Donald Trump has had the honor of being the only US president to be impeached twice by the House of Representatives, now the Senate is about to rule on his post-president future.
Senate Majority Leader Chuck Schumer announced on Friday January 22nd that the Trump’s impeachment trial would begin on February 8th.
The impeachment trial was to begin next week but the Democratic Senate Majority Leader allowed for a week extension to facilitate both sides to prepare their presentations, and lets senators continue to confirm President Biden’s cabinet nominees before all regular Senate business halts while a trial is conducted.
- Lupita Nyong’o Dismisses Claims By Balala That She Has Been Inaccessible
- Add Me Your Wife So That I Eat Her Too-Sudi Tells Cyprian Nyakundi
- 80 Year Old Man Dies In Dar City Lodge After Making Love With A Slayqueen
This year’s senate impeachment trial is expected to be very different from last year when Republican controlled senate acquitted Trump.
The bone of contention is that Trump’s impeachment is happening when he is no longer president. Some Republicans have argued that it is unconstitutional to impeach a president who is no longer in office, but the Constitution does not specify whether a president needs to be in office to be impeached.
Below are the 7 things you need to know about the Senate impeachment trial:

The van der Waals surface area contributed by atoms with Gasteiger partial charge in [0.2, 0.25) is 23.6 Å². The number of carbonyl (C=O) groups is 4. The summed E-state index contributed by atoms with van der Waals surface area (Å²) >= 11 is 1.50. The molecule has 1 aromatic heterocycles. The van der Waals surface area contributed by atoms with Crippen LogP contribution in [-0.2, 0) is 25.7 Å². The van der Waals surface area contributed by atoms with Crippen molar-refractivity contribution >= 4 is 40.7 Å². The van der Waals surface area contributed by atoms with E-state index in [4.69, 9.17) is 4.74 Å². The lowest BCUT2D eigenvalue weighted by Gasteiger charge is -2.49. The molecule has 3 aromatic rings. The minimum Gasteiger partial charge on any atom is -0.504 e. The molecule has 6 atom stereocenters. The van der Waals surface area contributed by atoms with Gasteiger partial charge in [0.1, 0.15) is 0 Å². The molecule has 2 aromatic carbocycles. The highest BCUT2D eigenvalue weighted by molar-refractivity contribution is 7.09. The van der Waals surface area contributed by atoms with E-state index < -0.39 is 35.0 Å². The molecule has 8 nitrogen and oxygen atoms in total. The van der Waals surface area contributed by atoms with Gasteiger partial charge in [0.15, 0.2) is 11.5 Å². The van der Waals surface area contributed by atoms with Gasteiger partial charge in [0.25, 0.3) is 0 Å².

- The House impeachment managers will deliver the single article of impeachment to the Senate on Monday, January 25.
- Senators will be sworn in as members of the impeachment court the following day, on Tuesday, January 26.
- Both the impeachment managers and Trump’s lawyers will each have time to deliver legal briefs stating their cases, before the trial formally begins two weeks after the article was first delivered to the Senate.
- It is not clear how long the second trial will last, or what evidence either side would choose to bring.
- The chief justice of the Supreme Court traditionally presides over an impeachment trial in accordance with the constitution, but he may not want to participate in a second impeachment trial against Trump. In that case, Vice President Kamala Harris would preside over the trial as president of the Senate, or, if she opts against doing so, Senate president pro tempore Patrick Leahy would preside.
- A two-thirds majority of the Senate, 67 votes, is required to convict the president. Democrats hold 50 seats in the Senate, they need to flip 17 Republicans to convict Trump.
- If Trump is convicted by the Senate, Congress would then vote on whether to bar him from seeking elected office again. Only a simple majority is needed to bar him from holding office.